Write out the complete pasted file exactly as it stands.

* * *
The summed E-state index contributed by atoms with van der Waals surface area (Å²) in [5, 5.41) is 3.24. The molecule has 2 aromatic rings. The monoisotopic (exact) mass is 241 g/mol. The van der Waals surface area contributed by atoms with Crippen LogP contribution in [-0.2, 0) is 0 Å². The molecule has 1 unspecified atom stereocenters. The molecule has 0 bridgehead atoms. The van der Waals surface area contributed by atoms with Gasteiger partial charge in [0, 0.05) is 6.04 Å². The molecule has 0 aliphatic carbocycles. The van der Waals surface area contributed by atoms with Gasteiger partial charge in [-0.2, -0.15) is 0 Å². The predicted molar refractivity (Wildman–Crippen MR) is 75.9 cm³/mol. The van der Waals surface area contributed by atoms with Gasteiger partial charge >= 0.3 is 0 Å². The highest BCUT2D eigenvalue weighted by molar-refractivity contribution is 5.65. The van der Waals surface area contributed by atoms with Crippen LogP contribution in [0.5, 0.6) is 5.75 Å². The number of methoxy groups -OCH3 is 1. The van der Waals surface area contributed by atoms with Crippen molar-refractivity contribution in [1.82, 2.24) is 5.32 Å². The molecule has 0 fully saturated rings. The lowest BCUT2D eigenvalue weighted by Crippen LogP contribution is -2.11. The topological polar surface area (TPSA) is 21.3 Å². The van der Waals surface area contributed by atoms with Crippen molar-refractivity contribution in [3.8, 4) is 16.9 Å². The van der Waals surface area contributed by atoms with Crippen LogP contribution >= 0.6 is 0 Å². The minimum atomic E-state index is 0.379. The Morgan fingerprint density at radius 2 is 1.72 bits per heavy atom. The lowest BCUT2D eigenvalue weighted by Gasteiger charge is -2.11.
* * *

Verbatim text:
The summed E-state index contributed by atoms with van der Waals surface area (Å²) in [5, 5.41) is 3.24. The molecule has 2 aromatic rings. The monoisotopic (exact) mass is 241 g/mol. The van der Waals surface area contributed by atoms with Crippen LogP contribution in [-0.2, 0) is 0 Å². The molecule has 1 unspecified atom stereocenters. The molecule has 0 bridgehead atoms. The van der Waals surface area contributed by atoms with Gasteiger partial charge in [0, 0.05) is 6.04 Å². The molecule has 0 aliphatic carbocycles. The van der Waals surface area contributed by atoms with Gasteiger partial charge in [-0.2, -0.15) is 0 Å². The predicted molar refractivity (Wildman–Crippen MR) is 75.9 cm³/mol. The van der Waals surface area contributed by atoms with Gasteiger partial charge >= 0.3 is 0 Å². The highest BCUT2D eigenvalue weighted by molar-refractivity contribution is 5.65. The van der Waals surface area contributed by atoms with Crippen LogP contribution in [0.5, 0.6) is 5.75 Å². The number of methoxy groups -OCH3 is 1. The van der Waals surface area contributed by atoms with Crippen molar-refractivity contribution in [1.82, 2.24) is 5.32 Å². The molecule has 0 fully saturated rings. The lowest BCUT2D eigenvalue weighted by Crippen LogP contribution is -2.11. The topological polar surface area (TPSA) is 21.3 Å². The van der Waals surface area contributed by atoms with Crippen molar-refractivity contribution in [3.8, 4) is 16.9 Å². The van der Waals surface area contributed by atoms with Crippen LogP contribution >= 0.6 is 0 Å². The minimum atomic E-state index is 0.379. The Morgan fingerprint density at radius 2 is 1.72 bits per heavy atom. The lowest BCUT2D eigenvalue weighted by Gasteiger charge is -2.11.